What just happened? The Democratic presidential nomination race, which gave signs of lasting months, is now basically over.
Sen. Bernie Sanders of Vermont won North Dakota and lost Washington after carrying a lead the previous Wednesday. In Michigan and Missouri, where he won 50% and 49%, respectively, against Hillary Clinton in 2016, he carried 36% and 35% against former Vice President Joe Biden in Tuesday’s primaries. He was wiped out even worse in Mississippi and lost in Idaho.
It turns out that the apparent similarity between the Republican contest in 2016 and Democrats’ contest in 2020 was only apparent. Bernie Sanders is not Donald Trump; former Mayor Pete Buttigieg and Sen. Amy Klobuchar weren’t Sens. Ted Cruz and Marco Rubio; and Joe Biden turned out not to be former Gov. Jeb Bush.
Different candidates’ motivations and perceptions were different. Looking back, Rubio and Cruz seemed to genuinely believe they were destined to win, the Republican first Hispanic president following the Democratic first black president. So Rubio stayed in the race through Florida in mid-March and Cruz through Indiana in early May. Former Gov. John Kasich stayed in even later as the Republican candidate for those who can’t stand Republicans.
Buttigieg and Klobuchar got out after the first four contests. Mayor Pete left because his utter rejection by black voters left him unviable in a party hooked on identity politics, whose claims to moral superiority rest on its support from almost all black voters. Hence its reflex to call Republicans — not just Donald Trump but also Mitt Romney — racists.
Minnesota’s Klobuchar left after failing to get liftoff in neighboring Iowa and getting 4% and 3% in Nevada and South Carolina. Her gender was no help: Democrats had already chosen their first woman nominee. The ire of feminists was reserved for the rejection of Elizabeth “I have a plan for that” Warren, even though she fizzled in national, Iowa and New Hampshire polling in November, four months ago, when her “Medicare for All” plan imploded.
Similarly, identity politics theory failed to operate as Democrats seemed nonplussed by the prospect of a second black nominee after the election of the first black president. Sen. Kamala Harris, Sen. Cory Booker and the all-but-invisible former Gov. Deval Patrick failed to attract appreciable support from black (or non-black) voters.
As for Sanders, his support among rural and small-town voters has consistently lagged behind 2016 levels. That was glaringly evident in Michigan, where he carried 73 of 83 counties against Hillary Clinton and lost every one, even university counties, to Joe Biden. He lost all 114 Missouri counties and all 82 of Mississippi’s.
Sanders’ strength outside major metropolitan areas in spring 2016 has been considered an augury of Trump’s success there that November. But maybe it was also predominantly a gauge of Clinton’s weakness in “deplorables” country. That raises the question of whether Trump can replicate his big general election margins there this year.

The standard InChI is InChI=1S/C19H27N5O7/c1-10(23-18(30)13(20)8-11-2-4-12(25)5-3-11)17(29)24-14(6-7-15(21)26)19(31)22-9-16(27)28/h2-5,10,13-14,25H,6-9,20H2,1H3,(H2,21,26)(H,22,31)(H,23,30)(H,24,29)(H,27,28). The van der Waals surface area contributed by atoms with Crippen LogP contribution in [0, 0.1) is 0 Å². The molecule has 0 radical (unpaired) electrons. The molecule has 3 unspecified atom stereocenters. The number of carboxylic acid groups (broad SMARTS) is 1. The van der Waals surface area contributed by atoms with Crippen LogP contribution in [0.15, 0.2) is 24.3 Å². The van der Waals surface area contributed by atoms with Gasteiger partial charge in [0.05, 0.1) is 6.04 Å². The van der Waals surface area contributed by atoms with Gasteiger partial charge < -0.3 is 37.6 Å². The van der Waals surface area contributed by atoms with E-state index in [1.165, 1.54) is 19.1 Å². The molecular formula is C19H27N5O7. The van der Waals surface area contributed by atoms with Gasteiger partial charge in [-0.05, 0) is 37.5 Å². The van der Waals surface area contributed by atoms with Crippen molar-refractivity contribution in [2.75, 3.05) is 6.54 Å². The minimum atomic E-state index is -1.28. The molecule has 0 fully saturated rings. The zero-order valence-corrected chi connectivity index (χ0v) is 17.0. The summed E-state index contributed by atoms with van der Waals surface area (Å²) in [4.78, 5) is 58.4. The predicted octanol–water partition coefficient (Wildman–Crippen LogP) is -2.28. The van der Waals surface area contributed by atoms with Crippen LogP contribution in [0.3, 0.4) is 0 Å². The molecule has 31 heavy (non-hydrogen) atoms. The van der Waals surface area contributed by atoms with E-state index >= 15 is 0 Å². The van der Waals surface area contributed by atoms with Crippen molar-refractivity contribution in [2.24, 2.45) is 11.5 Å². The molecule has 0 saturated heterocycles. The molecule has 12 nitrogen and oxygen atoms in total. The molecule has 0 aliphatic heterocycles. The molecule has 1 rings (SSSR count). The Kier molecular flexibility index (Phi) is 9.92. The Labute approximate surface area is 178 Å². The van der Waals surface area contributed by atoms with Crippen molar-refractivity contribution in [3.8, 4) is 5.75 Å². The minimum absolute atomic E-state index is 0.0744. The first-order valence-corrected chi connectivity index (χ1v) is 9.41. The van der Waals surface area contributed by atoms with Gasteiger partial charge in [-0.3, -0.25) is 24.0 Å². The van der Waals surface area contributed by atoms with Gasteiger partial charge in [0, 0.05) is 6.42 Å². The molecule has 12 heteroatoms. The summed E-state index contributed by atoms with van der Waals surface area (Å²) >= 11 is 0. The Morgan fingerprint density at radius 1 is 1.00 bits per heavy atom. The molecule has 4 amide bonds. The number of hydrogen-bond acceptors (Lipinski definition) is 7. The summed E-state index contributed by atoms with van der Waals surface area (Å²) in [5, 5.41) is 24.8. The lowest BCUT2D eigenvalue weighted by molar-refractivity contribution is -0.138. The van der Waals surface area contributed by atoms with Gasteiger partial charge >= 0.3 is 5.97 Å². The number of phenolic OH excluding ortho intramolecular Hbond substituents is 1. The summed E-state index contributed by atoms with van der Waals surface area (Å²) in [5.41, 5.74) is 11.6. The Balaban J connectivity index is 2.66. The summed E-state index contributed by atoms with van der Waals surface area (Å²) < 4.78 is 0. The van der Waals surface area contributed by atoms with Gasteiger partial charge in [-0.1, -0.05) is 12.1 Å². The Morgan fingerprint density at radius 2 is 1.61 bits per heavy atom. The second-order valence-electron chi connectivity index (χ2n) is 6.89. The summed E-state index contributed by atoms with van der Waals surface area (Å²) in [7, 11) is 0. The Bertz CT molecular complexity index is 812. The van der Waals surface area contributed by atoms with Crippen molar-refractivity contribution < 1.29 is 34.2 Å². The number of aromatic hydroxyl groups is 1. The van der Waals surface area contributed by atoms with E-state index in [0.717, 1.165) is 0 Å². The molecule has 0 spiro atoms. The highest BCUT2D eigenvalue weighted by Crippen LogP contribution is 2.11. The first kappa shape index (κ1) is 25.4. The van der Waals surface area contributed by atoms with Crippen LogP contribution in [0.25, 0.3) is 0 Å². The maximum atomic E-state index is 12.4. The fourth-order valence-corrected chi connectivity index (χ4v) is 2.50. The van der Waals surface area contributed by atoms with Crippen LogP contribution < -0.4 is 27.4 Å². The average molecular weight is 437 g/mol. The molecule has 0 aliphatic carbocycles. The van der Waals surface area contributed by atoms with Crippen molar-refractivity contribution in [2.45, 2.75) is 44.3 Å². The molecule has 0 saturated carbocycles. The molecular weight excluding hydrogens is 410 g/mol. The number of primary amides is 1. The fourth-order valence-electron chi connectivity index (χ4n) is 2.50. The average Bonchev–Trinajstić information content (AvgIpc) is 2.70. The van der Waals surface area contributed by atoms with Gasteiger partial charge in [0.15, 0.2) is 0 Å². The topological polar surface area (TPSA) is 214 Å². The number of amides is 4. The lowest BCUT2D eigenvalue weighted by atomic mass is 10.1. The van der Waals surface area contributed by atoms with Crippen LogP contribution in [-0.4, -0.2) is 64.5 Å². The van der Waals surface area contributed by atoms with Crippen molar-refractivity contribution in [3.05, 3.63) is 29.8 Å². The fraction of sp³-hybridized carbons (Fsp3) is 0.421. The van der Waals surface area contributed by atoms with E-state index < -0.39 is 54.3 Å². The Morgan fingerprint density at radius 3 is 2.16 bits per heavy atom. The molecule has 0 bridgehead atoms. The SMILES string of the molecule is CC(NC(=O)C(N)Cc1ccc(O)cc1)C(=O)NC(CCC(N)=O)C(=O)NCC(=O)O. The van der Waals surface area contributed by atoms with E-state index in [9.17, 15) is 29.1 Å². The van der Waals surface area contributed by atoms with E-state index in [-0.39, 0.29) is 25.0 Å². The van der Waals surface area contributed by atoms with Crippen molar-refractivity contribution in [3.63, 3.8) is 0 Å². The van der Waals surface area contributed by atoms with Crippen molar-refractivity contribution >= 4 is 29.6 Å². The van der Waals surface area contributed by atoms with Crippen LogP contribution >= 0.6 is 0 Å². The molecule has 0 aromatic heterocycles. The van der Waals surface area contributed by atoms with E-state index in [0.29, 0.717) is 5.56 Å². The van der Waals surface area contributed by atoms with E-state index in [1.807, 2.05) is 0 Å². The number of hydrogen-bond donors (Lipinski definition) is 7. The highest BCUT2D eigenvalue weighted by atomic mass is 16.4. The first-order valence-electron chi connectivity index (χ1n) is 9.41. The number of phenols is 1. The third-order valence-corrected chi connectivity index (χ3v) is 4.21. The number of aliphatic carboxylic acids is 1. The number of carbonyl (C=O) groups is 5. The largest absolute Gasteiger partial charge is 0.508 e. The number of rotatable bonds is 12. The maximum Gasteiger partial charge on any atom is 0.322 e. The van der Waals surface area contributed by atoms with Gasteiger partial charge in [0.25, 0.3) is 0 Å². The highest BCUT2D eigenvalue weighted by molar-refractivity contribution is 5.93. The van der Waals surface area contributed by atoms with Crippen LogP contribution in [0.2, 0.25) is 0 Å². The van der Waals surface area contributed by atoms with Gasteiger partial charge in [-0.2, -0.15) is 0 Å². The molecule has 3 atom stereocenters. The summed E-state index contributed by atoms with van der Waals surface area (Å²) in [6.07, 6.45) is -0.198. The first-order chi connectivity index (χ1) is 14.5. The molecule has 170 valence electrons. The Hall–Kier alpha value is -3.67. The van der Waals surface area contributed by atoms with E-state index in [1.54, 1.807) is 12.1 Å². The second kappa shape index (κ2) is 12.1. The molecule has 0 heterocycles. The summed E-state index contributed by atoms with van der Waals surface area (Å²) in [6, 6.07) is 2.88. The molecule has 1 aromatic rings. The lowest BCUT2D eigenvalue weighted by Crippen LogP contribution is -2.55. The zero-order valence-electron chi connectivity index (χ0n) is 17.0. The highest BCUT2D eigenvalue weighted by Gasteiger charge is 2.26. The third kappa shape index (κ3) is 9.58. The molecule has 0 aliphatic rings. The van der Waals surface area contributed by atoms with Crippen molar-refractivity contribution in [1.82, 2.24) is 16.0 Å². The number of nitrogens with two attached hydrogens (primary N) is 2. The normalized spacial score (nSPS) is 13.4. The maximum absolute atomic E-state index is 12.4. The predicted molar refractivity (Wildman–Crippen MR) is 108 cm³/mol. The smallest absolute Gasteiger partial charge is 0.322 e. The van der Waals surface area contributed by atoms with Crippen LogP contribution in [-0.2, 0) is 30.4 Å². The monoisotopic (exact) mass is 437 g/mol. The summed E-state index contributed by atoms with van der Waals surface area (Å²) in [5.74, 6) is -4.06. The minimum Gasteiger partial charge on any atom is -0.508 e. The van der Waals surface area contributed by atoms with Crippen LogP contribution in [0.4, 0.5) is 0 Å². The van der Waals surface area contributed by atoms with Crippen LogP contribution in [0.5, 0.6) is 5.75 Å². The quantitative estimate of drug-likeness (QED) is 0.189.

In any case, it seems clear that the world’s oldest political party, which, since its formation in 1832, has been a coalition of out-groups, of people who are not considered typical Americans but often form a national majority together, is determined to nominate a 77-year-old white European-descended male.
Biden is also one who, in the words of veteran Fox News analyst Brit Hume, “like so many people his age, is losing his memory and is getting senile.” Hume, seven months younger than Biden, admits, “I have traces of this myself,” and distinguishes Biden’s recent lapses from his long-term propensity for gaffes, which are “kind of harmless.”
One Biden characteristic is his adherence to conventional wisdom, or at least to a Democratic version of conventional wisdom, which is usually taken as common sense by the press, over a long career — long enough to where, on many issues, conventional wisdom has moved on, leaving Biden vulnerable to current fashions. His 1970s opposition to school busing and 1990s support of tough-on-crime legislation were both criticized by primary opponents but may not be problems now.
His opposition in 1991 to the brief and successful Gulf War and his support in 2003 of the much longer and more stressful Iraq conflict now look more problematic. But the press is not inclined, and Donald Trump may be too maladroit, to argue, as former Defense Secretary Robert Gates did, that Biden has “been wrong on nearly every major foreign policy and national security issue over the past four decades.” Biden’s strengths and weaknesses leave him a candidate with no easily predictable electoral consequences.
In the meantime, the coronavirus threat and how President Donald Trump responds to it will steal attention from the Democrats, also with no easily predictable electoral consequences.
Michael Barone is a senior political analyst for the Washington Examiner, resident fellow at the American Enterprise Institute and longtime co-author of The Almanac of American Politics.